• Game of Dice Task (GDT): In this study, we used a computerized version of GDT, which was developed by Brand et al. (57) and validated for Brazilian use by Rzezak et al. (58). In GDT the rules are explicit and stable for gains and losses as well as for the probabilities of winning throughout the test. Individuals are required to predict the outcomes of a dice throw. They must decide between different alternatives (a single number or a combination of numbers) that are explicitly related to a specific amount of gain and loss and which have obvious probabilities of an advantageous result (1: 6–4: 6). Because rules for profit and loss are explicitly provided, individuals can calculate the risk associated with each alternative from the beginning of the test and can use strategies to maximize profit. Each choice is related to a specific gain and loss that depends on the probability of occurrence of the choice (one number: U$1,000 loss/gain; combination of two numbers: U$500 loss/gain; combination of three numbers: U$200 loss/combination of four numbers: U$100 loss/gain). Participants are also informed that they are expected to make a total of 18 throws. To analyze decision-making under risk, authors ranked the choices of one or two numbers as risky or disadvantageous, and the choices of three or four numbers as non-risky or advantageous. A total score is calculated by the sum of advantageous choices (three and four numbers) minus the sum of disadvantageous choices (one and two numbers). Therefore, a positive overall score indicates a better test performance and a lower propensity to make risky choices.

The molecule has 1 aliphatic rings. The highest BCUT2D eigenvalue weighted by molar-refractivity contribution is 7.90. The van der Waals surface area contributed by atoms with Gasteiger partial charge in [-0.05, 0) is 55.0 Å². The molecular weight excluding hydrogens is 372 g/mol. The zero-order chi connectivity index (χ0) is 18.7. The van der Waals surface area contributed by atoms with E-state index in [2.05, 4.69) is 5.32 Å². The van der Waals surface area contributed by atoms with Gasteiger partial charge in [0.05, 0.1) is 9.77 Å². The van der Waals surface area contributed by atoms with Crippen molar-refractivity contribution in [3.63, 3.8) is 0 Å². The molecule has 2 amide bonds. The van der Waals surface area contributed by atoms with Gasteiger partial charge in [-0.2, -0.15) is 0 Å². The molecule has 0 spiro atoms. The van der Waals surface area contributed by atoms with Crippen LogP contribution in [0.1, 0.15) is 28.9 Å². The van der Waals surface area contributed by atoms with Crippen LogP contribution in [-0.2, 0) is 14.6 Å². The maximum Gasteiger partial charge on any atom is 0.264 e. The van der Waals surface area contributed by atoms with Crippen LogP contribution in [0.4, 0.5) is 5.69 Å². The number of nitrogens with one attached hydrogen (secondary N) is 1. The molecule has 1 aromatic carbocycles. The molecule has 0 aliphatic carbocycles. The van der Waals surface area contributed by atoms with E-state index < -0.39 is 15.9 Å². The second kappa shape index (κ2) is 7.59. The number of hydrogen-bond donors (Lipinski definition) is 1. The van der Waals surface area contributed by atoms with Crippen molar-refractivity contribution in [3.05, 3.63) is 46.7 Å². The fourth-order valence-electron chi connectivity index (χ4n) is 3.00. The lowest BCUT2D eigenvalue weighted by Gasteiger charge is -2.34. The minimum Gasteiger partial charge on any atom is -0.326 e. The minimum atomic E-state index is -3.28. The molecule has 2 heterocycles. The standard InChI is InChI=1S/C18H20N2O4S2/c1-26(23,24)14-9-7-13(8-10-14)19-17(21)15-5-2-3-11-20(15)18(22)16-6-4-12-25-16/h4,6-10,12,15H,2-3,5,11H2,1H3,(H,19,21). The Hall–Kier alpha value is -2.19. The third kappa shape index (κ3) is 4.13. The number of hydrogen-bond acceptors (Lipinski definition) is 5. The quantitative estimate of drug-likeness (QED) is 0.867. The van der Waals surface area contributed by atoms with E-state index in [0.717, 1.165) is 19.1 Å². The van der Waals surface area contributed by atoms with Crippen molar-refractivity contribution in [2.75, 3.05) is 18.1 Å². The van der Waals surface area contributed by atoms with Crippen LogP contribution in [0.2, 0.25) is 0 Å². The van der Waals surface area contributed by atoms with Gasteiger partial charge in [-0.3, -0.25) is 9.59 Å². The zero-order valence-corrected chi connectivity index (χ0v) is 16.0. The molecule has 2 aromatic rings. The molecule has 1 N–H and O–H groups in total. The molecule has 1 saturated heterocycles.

• Iowa Gambling Task (IGT): In this study, we used a computerized version of IGT, which was developed by Bechara et al. (59) based on the original test (60) and validated for Brazilian use by Malloy-Diniz et al. (61). In the computerized version of IGT, participants see four decks of cards on the computer screen (A, B, C, and D) and must choose one card at a time, which can generate a gain or a gain followed by a loss. After choosing 100 cards, the test ends automatically. For each 10 cards from the deck “A,” the participant earns U$ 1,000, but there are 5 unpredictable losses of U$250, causing a total loss of U$250. For each 10 cards from the deck “B,” the participant earns U$1,000, but there is also a large loss of U$1,250, causing a total loss of U$250. On the other hand, for every 10 cards in decks C and D, the patients earn only U$500, but the losses are also smaller (ranging from U$25 to U$75 on deck C and U$250 on deck D), leading to a total gain of U$250. In sum, mounts A and B are equivalent in terms of total loss and mounts C and D are equivalent in terms of total gain. In long term, decks A and B are disadvantageous and decks C and D are advantageous.